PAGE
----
Knowledge Is Power

Deficits in Financial Literacy Cost Americans $415 Billion in 2020

Does lacking knowledge affect a person’s bottom line?

/PRNewswire/ — Lack of financial knowledge and education can have a powerful impact on individuals’ personal finances. Recently, however, the National Financial Educators Council (NFEC) sought to discover whether lacking knowledge affected a person’s bottom line. In a survey of U.S. adults located around the country, the NFEC asked a single question: “During the past year (2020), about how much money do you think you lost because you lacked knowledge about personal finances?”

Among the 1,548 respondents divided into six different age groups, the average amount of money they estimated lost in 2020 due to lack of money management knowledge was $1,634 per adult. The complete survey results conducted between December 30, 2020 and January 3, 2021 are available here.

By extrapolating these results to be representative of the approximate total of U.S. adults (254 million), we can estimate that financial illiteracy cost the country’s citizens more than $415 billion in 2020.

Year To Year Increases

The 2020 data ($1,634 per adult) is a sharp increase from 2018 ($1,230) and 2019 ($1,279) surveys. The total cost for the adult population in 2019 (240 million) was $309 billion. The 2020 data accounted for a population increase of 14 million more adults. If the 2019 population data were used today, it would show an increased cost of adult Americans $85 billion more than last year.

Even more concerning was the finding that 21.6% of survey respondents said they had lost more than $2,500 in 2020 because of lacking personal finance knowledge; and 40.4% reported losing more than $500 due to this knowledge gap. This figure was calculated by averaging the total number of respondents selecting each category, using the lowest number in each range.

Given the complexity of today's financial landscape, with all the changes to the tax code and the rise of digital currencies, it's become critical to make sure people gain the financial knowledge they need...

“Given the complexity of today’s financial landscape, with all the changes to the tax code and the rise of digital currencies, it’s become critical to make sure people gain the financial knowledge they need,” comments Vince Shorb, CEO of the NFEC. “These survey results demonstrate that financial education is more important now than ever before. Improving financial knowledge can empower individuals and the Country.”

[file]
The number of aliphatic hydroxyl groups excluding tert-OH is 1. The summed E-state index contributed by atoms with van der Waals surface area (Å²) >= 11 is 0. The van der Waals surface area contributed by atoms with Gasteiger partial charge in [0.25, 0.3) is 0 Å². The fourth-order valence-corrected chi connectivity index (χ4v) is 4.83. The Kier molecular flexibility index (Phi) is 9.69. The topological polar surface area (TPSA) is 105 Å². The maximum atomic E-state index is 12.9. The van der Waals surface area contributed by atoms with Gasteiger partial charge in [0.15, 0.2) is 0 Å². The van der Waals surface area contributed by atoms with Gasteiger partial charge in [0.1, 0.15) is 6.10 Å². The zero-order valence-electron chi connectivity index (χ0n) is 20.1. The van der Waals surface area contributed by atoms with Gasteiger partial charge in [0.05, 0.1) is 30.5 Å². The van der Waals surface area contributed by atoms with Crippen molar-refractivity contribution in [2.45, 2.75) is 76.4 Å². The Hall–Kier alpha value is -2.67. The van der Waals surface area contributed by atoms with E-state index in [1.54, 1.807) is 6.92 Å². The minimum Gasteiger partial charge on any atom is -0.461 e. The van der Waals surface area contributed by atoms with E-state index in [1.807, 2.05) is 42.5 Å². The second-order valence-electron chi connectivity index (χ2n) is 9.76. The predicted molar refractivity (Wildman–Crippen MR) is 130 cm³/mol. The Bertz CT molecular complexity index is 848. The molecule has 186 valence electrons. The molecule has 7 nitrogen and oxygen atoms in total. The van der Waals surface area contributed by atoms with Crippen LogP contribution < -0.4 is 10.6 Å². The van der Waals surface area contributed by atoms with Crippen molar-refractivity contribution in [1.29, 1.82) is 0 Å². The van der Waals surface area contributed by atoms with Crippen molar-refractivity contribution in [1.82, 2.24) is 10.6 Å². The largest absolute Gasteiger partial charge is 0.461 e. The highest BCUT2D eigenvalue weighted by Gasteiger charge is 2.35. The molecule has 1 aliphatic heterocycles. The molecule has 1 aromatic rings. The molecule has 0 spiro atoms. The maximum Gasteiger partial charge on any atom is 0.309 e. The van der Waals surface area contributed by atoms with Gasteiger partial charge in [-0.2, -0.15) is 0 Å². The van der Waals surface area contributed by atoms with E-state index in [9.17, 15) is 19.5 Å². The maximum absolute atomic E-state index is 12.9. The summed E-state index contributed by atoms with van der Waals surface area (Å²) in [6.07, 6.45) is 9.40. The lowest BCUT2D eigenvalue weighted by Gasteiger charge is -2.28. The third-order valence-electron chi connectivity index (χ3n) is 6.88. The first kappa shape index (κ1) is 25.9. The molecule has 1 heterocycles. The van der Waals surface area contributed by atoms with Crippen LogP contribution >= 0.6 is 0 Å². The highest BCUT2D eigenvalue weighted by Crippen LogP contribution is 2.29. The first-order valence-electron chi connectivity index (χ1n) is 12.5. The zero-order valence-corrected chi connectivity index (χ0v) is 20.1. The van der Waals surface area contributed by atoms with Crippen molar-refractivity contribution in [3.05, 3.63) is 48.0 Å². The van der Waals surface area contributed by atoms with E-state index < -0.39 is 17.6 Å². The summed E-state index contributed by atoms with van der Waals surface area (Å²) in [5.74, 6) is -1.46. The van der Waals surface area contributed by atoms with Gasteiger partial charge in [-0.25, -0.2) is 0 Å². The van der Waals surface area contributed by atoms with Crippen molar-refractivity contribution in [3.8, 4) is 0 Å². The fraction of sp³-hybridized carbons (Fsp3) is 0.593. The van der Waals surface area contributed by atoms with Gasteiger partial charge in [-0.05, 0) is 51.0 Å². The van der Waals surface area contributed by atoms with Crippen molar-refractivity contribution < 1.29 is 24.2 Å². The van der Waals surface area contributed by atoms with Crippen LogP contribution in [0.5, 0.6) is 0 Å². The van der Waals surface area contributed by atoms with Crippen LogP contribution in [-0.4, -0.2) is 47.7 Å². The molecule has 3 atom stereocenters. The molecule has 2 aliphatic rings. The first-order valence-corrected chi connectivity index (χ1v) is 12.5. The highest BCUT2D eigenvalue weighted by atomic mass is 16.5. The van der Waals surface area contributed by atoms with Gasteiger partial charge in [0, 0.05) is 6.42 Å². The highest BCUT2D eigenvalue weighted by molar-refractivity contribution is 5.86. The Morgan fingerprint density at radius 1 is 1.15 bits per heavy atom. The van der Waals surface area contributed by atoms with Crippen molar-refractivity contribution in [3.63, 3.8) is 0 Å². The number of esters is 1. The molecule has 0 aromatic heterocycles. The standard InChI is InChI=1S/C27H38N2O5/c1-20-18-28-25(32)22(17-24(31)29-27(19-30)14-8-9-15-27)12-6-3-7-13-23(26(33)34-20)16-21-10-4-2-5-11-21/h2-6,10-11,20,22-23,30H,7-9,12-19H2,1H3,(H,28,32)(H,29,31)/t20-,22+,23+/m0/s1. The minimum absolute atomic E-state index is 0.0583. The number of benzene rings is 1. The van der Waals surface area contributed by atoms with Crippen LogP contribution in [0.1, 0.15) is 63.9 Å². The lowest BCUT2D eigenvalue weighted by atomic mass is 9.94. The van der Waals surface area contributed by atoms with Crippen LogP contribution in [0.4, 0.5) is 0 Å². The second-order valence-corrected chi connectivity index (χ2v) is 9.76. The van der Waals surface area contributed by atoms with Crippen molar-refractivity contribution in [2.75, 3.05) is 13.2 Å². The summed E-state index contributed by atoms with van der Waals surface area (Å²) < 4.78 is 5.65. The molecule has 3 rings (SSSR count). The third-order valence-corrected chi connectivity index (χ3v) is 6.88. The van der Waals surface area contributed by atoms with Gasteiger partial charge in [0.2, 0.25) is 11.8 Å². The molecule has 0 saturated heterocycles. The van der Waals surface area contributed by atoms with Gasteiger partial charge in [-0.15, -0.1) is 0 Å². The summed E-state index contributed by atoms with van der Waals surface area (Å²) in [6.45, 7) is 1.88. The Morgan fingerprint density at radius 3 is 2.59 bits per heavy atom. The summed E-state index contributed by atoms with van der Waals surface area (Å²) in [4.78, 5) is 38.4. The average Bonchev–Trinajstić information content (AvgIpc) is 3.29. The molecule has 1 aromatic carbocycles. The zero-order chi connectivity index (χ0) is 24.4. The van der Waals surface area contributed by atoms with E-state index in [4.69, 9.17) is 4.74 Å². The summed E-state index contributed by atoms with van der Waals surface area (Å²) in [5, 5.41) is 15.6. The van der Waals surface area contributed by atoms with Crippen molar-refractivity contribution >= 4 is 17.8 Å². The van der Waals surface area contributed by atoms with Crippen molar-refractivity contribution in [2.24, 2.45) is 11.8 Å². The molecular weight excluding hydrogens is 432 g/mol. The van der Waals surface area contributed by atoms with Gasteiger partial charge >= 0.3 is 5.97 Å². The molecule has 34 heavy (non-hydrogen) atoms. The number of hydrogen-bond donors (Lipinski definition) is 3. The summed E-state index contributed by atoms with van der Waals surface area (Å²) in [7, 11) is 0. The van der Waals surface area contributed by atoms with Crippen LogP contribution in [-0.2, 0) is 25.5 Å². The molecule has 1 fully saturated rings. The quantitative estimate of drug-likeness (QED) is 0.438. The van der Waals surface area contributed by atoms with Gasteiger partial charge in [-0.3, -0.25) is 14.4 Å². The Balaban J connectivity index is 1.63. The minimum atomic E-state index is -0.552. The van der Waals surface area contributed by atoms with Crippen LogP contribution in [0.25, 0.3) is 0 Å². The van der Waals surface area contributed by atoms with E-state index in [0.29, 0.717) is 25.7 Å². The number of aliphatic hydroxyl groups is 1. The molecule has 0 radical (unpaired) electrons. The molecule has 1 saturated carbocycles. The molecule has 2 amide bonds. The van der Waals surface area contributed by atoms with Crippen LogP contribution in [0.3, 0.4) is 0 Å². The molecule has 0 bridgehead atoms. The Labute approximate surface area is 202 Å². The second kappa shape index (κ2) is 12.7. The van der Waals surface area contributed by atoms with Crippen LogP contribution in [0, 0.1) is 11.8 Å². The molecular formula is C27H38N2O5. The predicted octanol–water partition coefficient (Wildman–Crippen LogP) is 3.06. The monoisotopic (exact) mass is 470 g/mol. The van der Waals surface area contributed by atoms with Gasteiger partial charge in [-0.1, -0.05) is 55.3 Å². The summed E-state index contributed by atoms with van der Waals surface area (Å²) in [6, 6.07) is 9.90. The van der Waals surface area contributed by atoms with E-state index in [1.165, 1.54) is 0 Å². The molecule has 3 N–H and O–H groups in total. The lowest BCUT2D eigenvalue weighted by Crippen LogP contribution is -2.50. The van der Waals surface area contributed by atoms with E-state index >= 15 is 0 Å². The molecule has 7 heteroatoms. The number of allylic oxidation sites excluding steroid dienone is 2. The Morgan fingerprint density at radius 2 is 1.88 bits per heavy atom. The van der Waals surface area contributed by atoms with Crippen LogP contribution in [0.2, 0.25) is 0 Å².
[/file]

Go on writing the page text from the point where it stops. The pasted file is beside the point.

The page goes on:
Efforts To Illuminate

This is the fifth year the NFEC has been conducting this survey, as part of its widespread research efforts to illuminate the risks and costs caused by lack of financial knowledge. By collecting and analyzing these data, the NFEC clarifies the individual damage caused by the financial illiteracy epidemic and its potential to affect the larger national economy.

Previous studies offer more in-depth comparison points. For example, in a 2016 NFEC survey, US adults indicated that they had lost an average of $9,725 across their lifetimes due to lack of financial knowledge; one in three respondents reported lifetime losses over $15,000. Nearly 25% of participants said they had lost more than $30,000 across their lives because of this knowledge lack, which underscores just how important teaching financial literacy can be.

Deficits in personal finance capability increase people’s risk of incurring bank fees, facing high interest rates on loans and credit cards, and losing money in investments. It should be noted that the survey results may represent an underestimate of actual losses, since people may lack financial knowledge but remain unaware of their lost opportunities.

 

 

 

The National Financial Educators Council (NFEC) produces financial education curriculum and resources and conducts advocacy to spread the financial literacy message. The organization’s research efforts are designed to explore the financial behaviors, attitudes, and health of citizens in the United States and around the world. Earlier findings have found strong associations between individuals’ financial behaviors and attitudes and their money management capability.